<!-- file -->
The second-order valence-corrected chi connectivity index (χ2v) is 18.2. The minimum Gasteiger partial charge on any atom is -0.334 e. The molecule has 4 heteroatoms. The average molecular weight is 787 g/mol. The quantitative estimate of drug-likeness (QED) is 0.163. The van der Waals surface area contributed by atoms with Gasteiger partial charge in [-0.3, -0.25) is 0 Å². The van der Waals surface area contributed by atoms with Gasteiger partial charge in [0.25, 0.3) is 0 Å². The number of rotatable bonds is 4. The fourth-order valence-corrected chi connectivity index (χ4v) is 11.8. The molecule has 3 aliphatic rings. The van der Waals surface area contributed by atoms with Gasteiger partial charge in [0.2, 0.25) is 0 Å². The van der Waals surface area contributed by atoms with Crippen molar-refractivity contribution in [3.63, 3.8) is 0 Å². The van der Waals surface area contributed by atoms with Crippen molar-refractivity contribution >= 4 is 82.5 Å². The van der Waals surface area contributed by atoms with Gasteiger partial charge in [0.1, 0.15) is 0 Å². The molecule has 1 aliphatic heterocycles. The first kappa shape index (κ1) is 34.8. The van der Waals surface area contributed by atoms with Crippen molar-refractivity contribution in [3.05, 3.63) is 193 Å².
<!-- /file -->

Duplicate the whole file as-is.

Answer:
The second-order valence-corrected chi connectivity index (χ2v) is 18.2. The minimum Gasteiger partial charge on any atom is -0.334 e. The molecule has 4 heteroatoms. The average molecular weight is 787 g/mol. The quantitative estimate of drug-likeness (QED) is 0.163. The van der Waals surface area contributed by atoms with Gasteiger partial charge in [-0.3, -0.25) is 0 Å². The van der Waals surface area contributed by atoms with Gasteiger partial charge in [0.25, 0.3) is 0 Å². The number of rotatable bonds is 4. The fourth-order valence-corrected chi connectivity index (χ4v) is 11.8. The molecule has 3 aliphatic rings. The van der Waals surface area contributed by atoms with Gasteiger partial charge in [0.2, 0.25) is 0 Å². The van der Waals surface area contributed by atoms with Crippen molar-refractivity contribution in [3.63, 3.8) is 0 Å². The van der Waals surface area contributed by atoms with Crippen molar-refractivity contribution >= 4 is 82.5 Å². The van der Waals surface area contributed by atoms with Gasteiger partial charge in [0.1, 0.15) is 0 Å². The molecule has 1 aliphatic heterocycles. The first kappa shape index (κ1) is 34.8. The van der Waals surface area contributed by atoms with Crippen molar-refractivity contribution in [3.05, 3.63) is 193 Å².